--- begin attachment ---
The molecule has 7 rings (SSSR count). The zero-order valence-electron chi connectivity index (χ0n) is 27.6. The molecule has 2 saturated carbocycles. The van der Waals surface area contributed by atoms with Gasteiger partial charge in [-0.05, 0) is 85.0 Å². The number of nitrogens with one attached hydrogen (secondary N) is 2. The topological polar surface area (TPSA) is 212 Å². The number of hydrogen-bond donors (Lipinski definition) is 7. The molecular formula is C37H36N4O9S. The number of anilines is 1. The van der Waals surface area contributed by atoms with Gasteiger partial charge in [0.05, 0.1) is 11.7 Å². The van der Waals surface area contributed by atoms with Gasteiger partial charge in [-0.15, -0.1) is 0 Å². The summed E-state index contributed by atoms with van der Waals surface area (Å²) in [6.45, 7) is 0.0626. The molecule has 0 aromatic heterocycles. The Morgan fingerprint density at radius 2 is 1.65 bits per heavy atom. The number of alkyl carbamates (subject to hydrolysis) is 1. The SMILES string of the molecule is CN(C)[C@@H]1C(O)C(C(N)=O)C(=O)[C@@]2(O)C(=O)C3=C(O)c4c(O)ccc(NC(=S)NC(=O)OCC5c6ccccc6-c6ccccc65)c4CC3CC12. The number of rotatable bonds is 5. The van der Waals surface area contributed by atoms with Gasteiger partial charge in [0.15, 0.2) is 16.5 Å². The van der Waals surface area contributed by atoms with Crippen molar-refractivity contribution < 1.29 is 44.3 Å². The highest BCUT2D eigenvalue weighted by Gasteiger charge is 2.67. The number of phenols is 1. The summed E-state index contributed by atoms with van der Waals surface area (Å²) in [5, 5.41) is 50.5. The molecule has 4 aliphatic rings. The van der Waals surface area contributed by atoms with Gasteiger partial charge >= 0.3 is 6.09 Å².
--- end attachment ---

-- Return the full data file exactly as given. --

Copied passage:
The molecule has 7 rings (SSSR count). The zero-order valence-electron chi connectivity index (χ0n) is 27.6. The molecule has 2 saturated carbocycles. The van der Waals surface area contributed by atoms with Gasteiger partial charge in [-0.05, 0) is 85.0 Å². The number of nitrogens with one attached hydrogen (secondary N) is 2. The topological polar surface area (TPSA) is 212 Å². The number of hydrogen-bond donors (Lipinski definition) is 7. The molecular formula is C37H36N4O9S. The number of anilines is 1. The van der Waals surface area contributed by atoms with Gasteiger partial charge in [0.05, 0.1) is 11.7 Å². The van der Waals surface area contributed by atoms with Gasteiger partial charge in [-0.15, -0.1) is 0 Å². The summed E-state index contributed by atoms with van der Waals surface area (Å²) in [6.45, 7) is 0.0626. The molecule has 0 aromatic heterocycles. The Morgan fingerprint density at radius 2 is 1.65 bits per heavy atom. The number of alkyl carbamates (subject to hydrolysis) is 1. The SMILES string of the molecule is CN(C)[C@@H]1C(O)C(C(N)=O)C(=O)[C@@]2(O)C(=O)C3=C(O)c4c(O)ccc(NC(=S)NC(=O)OCC5c6ccccc6-c6ccccc65)c4CC3CC12. The number of rotatable bonds is 5. The van der Waals surface area contributed by atoms with Gasteiger partial charge in [0.15, 0.2) is 16.5 Å². The van der Waals surface area contributed by atoms with Crippen molar-refractivity contribution < 1.29 is 44.3 Å². The highest BCUT2D eigenvalue weighted by Gasteiger charge is 2.67. The number of phenols is 1. The summed E-state index contributed by atoms with van der Waals surface area (Å²) in [5, 5.41) is 50.5. The molecule has 4 aliphatic rings. The van der Waals surface area contributed by atoms with Gasteiger partial charge >= 0.3 is 6.09 Å².